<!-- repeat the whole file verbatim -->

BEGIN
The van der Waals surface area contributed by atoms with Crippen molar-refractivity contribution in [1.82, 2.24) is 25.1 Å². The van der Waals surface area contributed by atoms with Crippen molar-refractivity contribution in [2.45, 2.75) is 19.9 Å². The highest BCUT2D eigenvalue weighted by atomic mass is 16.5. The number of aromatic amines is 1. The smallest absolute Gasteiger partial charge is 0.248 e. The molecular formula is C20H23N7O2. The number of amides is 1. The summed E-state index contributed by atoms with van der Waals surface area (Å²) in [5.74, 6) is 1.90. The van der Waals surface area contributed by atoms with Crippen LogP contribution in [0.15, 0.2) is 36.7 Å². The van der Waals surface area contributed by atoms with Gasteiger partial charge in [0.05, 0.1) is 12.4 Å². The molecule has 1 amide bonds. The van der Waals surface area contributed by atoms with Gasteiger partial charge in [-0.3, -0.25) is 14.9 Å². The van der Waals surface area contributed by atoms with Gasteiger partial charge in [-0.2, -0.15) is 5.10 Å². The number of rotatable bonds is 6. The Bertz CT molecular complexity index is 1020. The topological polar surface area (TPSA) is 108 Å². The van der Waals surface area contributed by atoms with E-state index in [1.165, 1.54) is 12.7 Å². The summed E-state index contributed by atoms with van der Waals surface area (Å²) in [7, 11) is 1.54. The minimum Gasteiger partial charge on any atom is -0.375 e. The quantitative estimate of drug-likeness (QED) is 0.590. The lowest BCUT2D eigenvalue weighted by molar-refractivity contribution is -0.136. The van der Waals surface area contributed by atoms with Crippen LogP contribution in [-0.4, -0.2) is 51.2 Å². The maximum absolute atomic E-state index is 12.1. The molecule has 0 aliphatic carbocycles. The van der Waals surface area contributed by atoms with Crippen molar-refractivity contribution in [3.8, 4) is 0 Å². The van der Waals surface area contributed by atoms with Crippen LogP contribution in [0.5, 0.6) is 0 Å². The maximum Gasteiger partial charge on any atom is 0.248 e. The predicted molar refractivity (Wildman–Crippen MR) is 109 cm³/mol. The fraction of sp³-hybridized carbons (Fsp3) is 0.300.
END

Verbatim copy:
The van der Waals surface area contributed by atoms with Crippen molar-refractivity contribution in [1.82, 2.24) is 25.1 Å². The van der Waals surface area contributed by atoms with Crippen molar-refractivity contribution in [2.45, 2.75) is 19.9 Å². The highest BCUT2D eigenvalue weighted by atomic mass is 16.5. The number of aromatic amines is 1. The smallest absolute Gasteiger partial charge is 0.248 e. The molecular formula is C20H23N7O2. The number of amides is 1. The summed E-state index contributed by atoms with van der Waals surface area (Å²) in [5.74, 6) is 1.90. The van der Waals surface area contributed by atoms with Crippen LogP contribution in [0.15, 0.2) is 36.7 Å². The van der Waals surface area contributed by atoms with Gasteiger partial charge in [0.05, 0.1) is 12.4 Å². The molecule has 1 amide bonds. The van der Waals surface area contributed by atoms with Gasteiger partial charge in [-0.3, -0.25) is 14.9 Å². The van der Waals surface area contributed by atoms with Gasteiger partial charge in [-0.2, -0.15) is 5.10 Å². The number of rotatable bonds is 6. The Bertz CT molecular complexity index is 1020. The topological polar surface area (TPSA) is 108 Å². The van der Waals surface area contributed by atoms with E-state index in [1.165, 1.54) is 12.7 Å². The summed E-state index contributed by atoms with van der Waals surface area (Å²) in [7, 11) is 1.54. The minimum Gasteiger partial charge on any atom is -0.375 e. The quantitative estimate of drug-likeness (QED) is 0.590. The lowest BCUT2D eigenvalue weighted by molar-refractivity contribution is -0.136. The van der Waals surface area contributed by atoms with Crippen LogP contribution in [-0.4, -0.2) is 51.2 Å². The maximum absolute atomic E-state index is 12.1. The molecule has 0 aliphatic carbocycles. The van der Waals surface area contributed by atoms with Crippen molar-refractivity contribution in [3.8, 4) is 0 Å². The van der Waals surface area contributed by atoms with Crippen LogP contribution in [0.5, 0.6) is 0 Å². The maximum Gasteiger partial charge on any atom is 0.248 e. The predicted molar refractivity (Wildman–Crippen MR) is 109 cm³/mol. The fraction of sp³-hybridized carbons (Fsp3) is 0.300.